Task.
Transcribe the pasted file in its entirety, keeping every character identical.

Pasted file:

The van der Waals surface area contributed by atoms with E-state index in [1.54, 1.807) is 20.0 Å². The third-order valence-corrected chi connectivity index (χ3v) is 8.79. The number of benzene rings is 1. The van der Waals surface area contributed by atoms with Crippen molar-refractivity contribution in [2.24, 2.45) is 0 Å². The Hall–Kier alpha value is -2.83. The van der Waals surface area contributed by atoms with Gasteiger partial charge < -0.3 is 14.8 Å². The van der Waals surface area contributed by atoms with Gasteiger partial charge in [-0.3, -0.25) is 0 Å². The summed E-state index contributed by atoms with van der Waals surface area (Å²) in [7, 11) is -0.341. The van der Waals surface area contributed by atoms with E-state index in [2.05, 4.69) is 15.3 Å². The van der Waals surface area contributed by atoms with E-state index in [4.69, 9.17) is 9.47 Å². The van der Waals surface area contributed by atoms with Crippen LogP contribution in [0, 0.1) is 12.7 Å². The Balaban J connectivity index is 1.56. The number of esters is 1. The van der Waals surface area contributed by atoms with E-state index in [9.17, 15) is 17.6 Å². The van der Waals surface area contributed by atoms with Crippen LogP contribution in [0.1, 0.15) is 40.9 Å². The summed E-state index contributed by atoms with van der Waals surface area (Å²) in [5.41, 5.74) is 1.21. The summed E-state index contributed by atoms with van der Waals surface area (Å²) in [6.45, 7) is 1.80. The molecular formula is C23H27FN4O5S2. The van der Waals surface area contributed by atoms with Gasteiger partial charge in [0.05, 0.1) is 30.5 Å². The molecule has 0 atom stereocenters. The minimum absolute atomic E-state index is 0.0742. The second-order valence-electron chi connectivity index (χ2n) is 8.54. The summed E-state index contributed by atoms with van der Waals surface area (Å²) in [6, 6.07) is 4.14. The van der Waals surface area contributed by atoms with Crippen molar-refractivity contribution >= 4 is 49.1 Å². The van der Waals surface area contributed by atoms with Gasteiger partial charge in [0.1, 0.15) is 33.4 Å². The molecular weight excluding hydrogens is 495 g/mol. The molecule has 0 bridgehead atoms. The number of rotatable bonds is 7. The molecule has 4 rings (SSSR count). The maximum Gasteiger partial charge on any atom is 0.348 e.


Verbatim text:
The van der Waals surface area contributed by atoms with E-state index in [1.54, 1.807) is 20.0 Å². The third-order valence-corrected chi connectivity index (χ3v) is 8.79. The number of benzene rings is 1. The van der Waals surface area contributed by atoms with Crippen molar-refractivity contribution in [2.24, 2.45) is 0 Å². The Hall–Kier alpha value is -2.83. The van der Waals surface area contributed by atoms with Gasteiger partial charge < -0.3 is 14.8 Å². The van der Waals surface area contributed by atoms with Gasteiger partial charge in [-0.3, -0.25) is 0 Å². The summed E-state index contributed by atoms with van der Waals surface area (Å²) in [7, 11) is -0.341. The van der Waals surface area contributed by atoms with E-state index in [2.05, 4.69) is 15.3 Å². The van der Waals surface area contributed by atoms with E-state index in [4.69, 9.17) is 9.47 Å². The van der Waals surface area contributed by atoms with Crippen LogP contribution in [0, 0.1) is 12.7 Å². The Balaban J connectivity index is 1.56. The number of esters is 1. The van der Waals surface area contributed by atoms with E-state index in [9.17, 15) is 17.6 Å². The van der Waals surface area contributed by atoms with Crippen LogP contribution in [0.1, 0.15) is 40.9 Å². The summed E-state index contributed by atoms with van der Waals surface area (Å²) in [5.41, 5.74) is 1.21. The summed E-state index contributed by atoms with van der Waals surface area (Å²) in [6.45, 7) is 1.80. The molecular formula is C23H27FN4O5S2. The van der Waals surface area contributed by atoms with Gasteiger partial charge in [0.05, 0.1) is 30.5 Å². The molecule has 0 atom stereocenters. The minimum absolute atomic E-state index is 0.0742. The second-order valence-electron chi connectivity index (χ2n) is 8.54. The summed E-state index contributed by atoms with van der Waals surface area (Å²) in [6, 6.07) is 4.14. The van der Waals surface area contributed by atoms with Crippen molar-refractivity contribution >= 4 is 49.1 Å². The van der Waals surface area contributed by atoms with Gasteiger partial charge in [0.1, 0.15) is 33.4 Å². The molecular weight excluding hydrogens is 495 g/mol. The molecule has 0 bridgehead atoms. The number of rotatable bonds is 7. The molecule has 4 rings (SSSR count). The maximum Gasteiger partial charge on any atom is 0.348 e.